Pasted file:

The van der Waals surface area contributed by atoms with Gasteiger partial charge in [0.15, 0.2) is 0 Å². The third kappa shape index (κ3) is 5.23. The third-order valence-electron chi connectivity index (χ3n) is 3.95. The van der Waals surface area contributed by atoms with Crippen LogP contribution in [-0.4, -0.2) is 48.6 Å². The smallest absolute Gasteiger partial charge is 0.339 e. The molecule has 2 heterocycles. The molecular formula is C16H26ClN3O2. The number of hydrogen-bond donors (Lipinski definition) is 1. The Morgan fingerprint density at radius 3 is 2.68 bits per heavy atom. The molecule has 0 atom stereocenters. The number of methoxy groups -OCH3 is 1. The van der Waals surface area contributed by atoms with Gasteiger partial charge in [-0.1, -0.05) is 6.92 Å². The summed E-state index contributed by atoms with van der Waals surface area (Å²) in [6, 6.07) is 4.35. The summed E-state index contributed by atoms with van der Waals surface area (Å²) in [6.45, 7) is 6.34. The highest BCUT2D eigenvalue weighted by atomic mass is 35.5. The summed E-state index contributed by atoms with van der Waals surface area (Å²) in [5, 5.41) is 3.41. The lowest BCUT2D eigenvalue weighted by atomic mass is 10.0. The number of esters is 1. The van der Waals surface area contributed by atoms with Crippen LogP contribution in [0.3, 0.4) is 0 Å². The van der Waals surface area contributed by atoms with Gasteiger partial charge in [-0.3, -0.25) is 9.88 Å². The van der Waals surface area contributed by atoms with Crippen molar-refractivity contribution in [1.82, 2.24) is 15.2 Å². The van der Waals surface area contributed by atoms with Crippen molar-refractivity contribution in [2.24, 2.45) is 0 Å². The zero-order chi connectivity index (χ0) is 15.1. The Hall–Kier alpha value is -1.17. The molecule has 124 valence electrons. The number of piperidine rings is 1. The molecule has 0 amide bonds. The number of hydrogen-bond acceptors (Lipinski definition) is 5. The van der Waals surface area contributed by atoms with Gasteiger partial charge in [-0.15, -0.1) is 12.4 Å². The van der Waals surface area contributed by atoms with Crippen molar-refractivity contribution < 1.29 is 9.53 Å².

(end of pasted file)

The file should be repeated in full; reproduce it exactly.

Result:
The van der Waals surface area contributed by atoms with Gasteiger partial charge in [0.15, 0.2) is 0 Å². The third kappa shape index (κ3) is 5.23. The third-order valence-electron chi connectivity index (χ3n) is 3.95. The van der Waals surface area contributed by atoms with Crippen LogP contribution in [-0.4, -0.2) is 48.6 Å². The smallest absolute Gasteiger partial charge is 0.339 e. The molecule has 2 heterocycles. The molecular formula is C16H26ClN3O2. The number of hydrogen-bond donors (Lipinski definition) is 1. The Morgan fingerprint density at radius 3 is 2.68 bits per heavy atom. The molecule has 0 atom stereocenters. The number of methoxy groups -OCH3 is 1. The van der Waals surface area contributed by atoms with Gasteiger partial charge in [-0.1, -0.05) is 6.92 Å². The summed E-state index contributed by atoms with van der Waals surface area (Å²) in [6, 6.07) is 4.35. The summed E-state index contributed by atoms with van der Waals surface area (Å²) in [6.45, 7) is 6.34. The highest BCUT2D eigenvalue weighted by atomic mass is 35.5. The summed E-state index contributed by atoms with van der Waals surface area (Å²) in [5, 5.41) is 3.41. The lowest BCUT2D eigenvalue weighted by atomic mass is 10.0. The number of esters is 1. The van der Waals surface area contributed by atoms with Crippen LogP contribution in [0.3, 0.4) is 0 Å². The van der Waals surface area contributed by atoms with Gasteiger partial charge in [-0.3, -0.25) is 9.88 Å². The van der Waals surface area contributed by atoms with Crippen molar-refractivity contribution in [1.82, 2.24) is 15.2 Å². The van der Waals surface area contributed by atoms with Crippen molar-refractivity contribution in [2.24, 2.45) is 0 Å². The zero-order chi connectivity index (χ0) is 15.1. The Hall–Kier alpha value is -1.17. The molecule has 124 valence electrons. The number of piperidine rings is 1. The molecule has 0 amide bonds. The number of hydrogen-bond acceptors (Lipinski definition) is 5. The van der Waals surface area contributed by atoms with Gasteiger partial charge in [-0.15, -0.1) is 12.4 Å². The van der Waals surface area contributed by atoms with Crippen molar-refractivity contribution < 1.29 is 9.53 Å².